2) this could lead to organizations servicing clients poorly (i.e., larger group size than should occur, or organizations where everyone suddenly needs IOP, under-utilization of the most expensive modality which is individual therapy, staffing patterns of less qualified staff who are not properly certified or licensed for the purpose of cheaper labor costs); or

3) this could lead to more organizations doing a total reorganization and changing their mission statement from one of helping anyone who needs treatment regardless of their ability to pay, to a for-profit treatment center model that takes only clients who can afford a much higher for-profit rate for similar services (individual, group, IOP) and pay cash and those clients with private commercial insurance.

What have we done at HDAP to not fall into one of these 3 options? We do 3 fundraisers per year, we attempt to get funding from corporations and foundations to help pay for services because the rates of pay are not sustainable by the State of NJ and Medicaid, we provide other unique services such as servicing inmates in the Hunterdon County Correctional Facility by getting eligible inmates out of jail and into treatment programs where they are better served. However, we also have recently had to lay off administrative staff, putting a larger burden on existing administrative staff so that we have fewer expenses while not cutting into clinical services. My staff have not gotten a pay raise in three years and I have personally cut my own salary by 12% for the past three years in order to help ensure I don’t have to cut staff salaries. That is how we are surviving in this current reimbursement climate without resorting to 1 of the 3 options listed above.

While I don’t have the statistics to back this up, anecdotally it appears (in the past 10 years) that for every 1 non-profit startup with a similar mission statement that Hunterdon Drug Awareness Program has (to treat any Hunterdon County resident regardless of their ability to pay), there have been 5 – 10 for-profit treatment centers starting up. If the State of NJ and our politicians are truly behind properly funding addictions treatment, they will make sure non-profit organizations don’t fade away as they are in serious danger of doing so in today’s FFS treatment reimbursement climate.

Glenn Duncan, Executive Director
Hunterdon Drug Awareness Program, Inc.
[email protected]

Some Questions About Veterans Day

I served in the Army as a tanker. I got out in 2004 and then rejoined in 2014 because I felt an obligation to help service members get better mental health and addiction treatment. I am proud of both my past and current military service, and I have a strident hope that I can raise awareness about problems and influence military/veterans’ policies. I can be a harsh critic of how the government has treated veterans, and I am also concerned about how the Army celebrates alcohol. I recently wrote a piece about the relationship between divorce and suicide in the military.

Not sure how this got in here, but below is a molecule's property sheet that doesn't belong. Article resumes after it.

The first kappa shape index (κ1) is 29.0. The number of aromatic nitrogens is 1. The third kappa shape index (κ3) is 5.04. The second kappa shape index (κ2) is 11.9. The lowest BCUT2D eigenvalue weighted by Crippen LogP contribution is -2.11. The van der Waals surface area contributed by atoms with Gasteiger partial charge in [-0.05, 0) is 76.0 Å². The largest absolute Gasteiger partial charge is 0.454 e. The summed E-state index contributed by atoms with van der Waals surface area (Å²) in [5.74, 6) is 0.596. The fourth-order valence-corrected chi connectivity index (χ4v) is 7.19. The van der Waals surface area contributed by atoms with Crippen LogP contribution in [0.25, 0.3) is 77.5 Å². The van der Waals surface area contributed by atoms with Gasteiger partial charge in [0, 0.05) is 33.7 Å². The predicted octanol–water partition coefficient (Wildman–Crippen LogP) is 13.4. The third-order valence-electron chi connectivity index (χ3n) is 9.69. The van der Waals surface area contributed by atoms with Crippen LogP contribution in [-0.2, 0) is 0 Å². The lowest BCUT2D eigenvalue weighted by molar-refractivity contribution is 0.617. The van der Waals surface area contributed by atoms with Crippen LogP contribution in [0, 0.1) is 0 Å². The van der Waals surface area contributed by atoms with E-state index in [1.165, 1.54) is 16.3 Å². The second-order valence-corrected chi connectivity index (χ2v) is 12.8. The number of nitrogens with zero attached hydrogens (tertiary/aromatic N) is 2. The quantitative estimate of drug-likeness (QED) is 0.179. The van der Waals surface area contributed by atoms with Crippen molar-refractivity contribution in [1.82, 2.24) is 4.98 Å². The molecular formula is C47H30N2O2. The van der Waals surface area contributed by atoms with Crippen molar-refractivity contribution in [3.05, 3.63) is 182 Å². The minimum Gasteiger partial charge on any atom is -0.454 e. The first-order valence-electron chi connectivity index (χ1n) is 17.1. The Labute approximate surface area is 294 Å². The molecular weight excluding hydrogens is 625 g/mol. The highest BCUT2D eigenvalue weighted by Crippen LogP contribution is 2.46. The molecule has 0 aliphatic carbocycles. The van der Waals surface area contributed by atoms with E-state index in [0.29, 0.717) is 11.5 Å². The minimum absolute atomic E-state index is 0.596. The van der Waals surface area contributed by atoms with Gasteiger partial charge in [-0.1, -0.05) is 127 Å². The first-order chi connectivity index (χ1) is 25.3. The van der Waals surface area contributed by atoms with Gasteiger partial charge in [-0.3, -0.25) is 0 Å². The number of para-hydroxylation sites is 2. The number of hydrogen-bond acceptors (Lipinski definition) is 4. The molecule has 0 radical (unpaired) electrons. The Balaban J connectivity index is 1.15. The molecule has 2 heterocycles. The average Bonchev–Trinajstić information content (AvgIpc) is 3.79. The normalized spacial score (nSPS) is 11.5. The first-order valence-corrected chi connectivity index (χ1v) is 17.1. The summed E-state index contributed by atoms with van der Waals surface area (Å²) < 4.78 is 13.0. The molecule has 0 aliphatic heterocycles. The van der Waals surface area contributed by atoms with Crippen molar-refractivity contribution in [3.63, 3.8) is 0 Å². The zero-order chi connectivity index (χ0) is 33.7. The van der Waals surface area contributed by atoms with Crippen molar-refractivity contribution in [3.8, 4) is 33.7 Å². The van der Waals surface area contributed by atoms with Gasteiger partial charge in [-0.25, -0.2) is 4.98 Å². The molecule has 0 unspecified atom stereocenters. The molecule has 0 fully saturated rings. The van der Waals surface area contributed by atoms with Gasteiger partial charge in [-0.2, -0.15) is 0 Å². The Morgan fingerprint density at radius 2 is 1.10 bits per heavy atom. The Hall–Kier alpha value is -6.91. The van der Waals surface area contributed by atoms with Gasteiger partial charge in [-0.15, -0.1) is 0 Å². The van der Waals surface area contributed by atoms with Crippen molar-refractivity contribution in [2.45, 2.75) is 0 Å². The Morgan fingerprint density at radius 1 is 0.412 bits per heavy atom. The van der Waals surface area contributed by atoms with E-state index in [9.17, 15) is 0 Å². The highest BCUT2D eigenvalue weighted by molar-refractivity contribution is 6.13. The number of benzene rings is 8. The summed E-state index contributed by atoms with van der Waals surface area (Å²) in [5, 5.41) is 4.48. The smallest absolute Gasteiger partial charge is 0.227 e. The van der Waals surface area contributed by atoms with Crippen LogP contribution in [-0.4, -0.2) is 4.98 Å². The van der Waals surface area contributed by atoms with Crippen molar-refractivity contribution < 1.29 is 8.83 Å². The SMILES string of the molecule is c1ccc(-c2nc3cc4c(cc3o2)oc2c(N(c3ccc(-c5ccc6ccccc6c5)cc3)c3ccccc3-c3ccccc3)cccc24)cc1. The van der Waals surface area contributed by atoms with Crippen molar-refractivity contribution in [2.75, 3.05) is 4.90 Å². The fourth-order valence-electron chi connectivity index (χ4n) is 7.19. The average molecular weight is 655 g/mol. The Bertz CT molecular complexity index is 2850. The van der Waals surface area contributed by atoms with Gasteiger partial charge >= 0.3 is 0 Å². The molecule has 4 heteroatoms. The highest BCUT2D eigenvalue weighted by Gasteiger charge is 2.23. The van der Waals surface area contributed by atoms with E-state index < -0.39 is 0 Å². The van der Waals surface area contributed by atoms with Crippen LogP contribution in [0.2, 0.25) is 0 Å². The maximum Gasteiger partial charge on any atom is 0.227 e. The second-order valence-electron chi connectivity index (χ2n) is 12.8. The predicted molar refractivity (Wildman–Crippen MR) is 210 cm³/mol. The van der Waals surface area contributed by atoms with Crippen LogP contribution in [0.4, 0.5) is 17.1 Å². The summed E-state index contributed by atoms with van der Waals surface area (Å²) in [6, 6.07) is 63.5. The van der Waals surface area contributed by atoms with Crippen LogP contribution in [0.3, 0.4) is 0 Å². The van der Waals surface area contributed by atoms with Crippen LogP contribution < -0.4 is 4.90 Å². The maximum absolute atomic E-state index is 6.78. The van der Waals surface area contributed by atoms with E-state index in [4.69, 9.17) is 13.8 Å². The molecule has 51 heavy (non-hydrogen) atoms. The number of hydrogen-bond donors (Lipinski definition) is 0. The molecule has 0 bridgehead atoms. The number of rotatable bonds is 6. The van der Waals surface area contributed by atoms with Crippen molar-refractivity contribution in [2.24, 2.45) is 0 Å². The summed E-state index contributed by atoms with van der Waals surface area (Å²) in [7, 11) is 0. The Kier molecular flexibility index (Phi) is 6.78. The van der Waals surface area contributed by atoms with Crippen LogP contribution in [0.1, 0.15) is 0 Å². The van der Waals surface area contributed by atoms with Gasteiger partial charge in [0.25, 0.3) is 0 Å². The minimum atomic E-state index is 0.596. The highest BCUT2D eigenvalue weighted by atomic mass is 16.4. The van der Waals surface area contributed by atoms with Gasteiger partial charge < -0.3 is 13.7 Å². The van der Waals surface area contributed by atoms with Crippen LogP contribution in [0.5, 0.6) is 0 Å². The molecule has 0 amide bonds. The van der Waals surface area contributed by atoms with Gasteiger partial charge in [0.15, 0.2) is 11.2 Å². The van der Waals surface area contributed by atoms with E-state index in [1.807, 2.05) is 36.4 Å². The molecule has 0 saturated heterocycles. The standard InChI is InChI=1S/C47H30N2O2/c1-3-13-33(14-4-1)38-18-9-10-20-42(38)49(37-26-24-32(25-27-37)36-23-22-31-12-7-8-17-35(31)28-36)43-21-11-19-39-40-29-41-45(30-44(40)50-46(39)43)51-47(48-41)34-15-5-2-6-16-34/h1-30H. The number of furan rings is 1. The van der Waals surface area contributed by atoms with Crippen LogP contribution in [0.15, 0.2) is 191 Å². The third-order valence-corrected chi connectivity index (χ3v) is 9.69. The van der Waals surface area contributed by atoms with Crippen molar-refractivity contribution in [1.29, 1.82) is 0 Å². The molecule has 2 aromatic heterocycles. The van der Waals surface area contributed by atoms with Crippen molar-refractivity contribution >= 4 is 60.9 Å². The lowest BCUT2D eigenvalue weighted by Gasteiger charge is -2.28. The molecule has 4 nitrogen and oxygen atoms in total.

People send me articles, share photos, tell me stories, ask for advice, seek guidance on resources, and express gratitude for what I am doing.Today, I will answer a few questions from the proverbial mailbag.

I hear people say “Thank you for your service” to veterans a lot. I read an article that said “Please don’t thank me for the service.” I don’t want to offend anyone. What should I say or do?

“Thank you” or “Thank you for your service” and offering a handshake is a wonderful gesture. I always appreciate it. Most veterans do too. On the rare occasion that a veteran responds negatively, I suggest you say, “Sorry. I did not mean to offend.  While I can’t understand or fathom what you’ve done or been through, I just wanted to express appreciation.”

Are there resources you recommend for helping service members and veterans?

Yes. This is a link to my page on resources. It can help with medical care, treatment, education and housing. If there is something that you can’t find or need help with, email or call me and I’ll do everything I can to assist you.

Why is it ‘Veterans Day’ and not ‘Veterans’ Day’?

Awesome question. Just amazing. Grammar nerds are doing a little dance. The VA’s Office of Public Affairs has a great answer to this:

Veterans Day does not include an apostrophe but does include an “s” at the end of “veterans” because it is not a day that “belongs” to veterans, it is a day for honoring all veterans.

Their website also answers a host of other really good questions.

Are businesses being supportive of veterans?

Very much so. Uber and Lyft are offering free rides to veterans to job interviews. Dozens of national chains are providing free food, coffee, haircuts and other services on Veterans Day. A lot of businesses give discounts of 5 to 15% for service members and veterans throughout the year (I bought some trees and plants at Barton’s Nursery in Edison, NJ on Monday and they took 15% off). It takes about five seconds to ask someone if they provide a discount to veterans – if you are a veteran, I urge you to ask.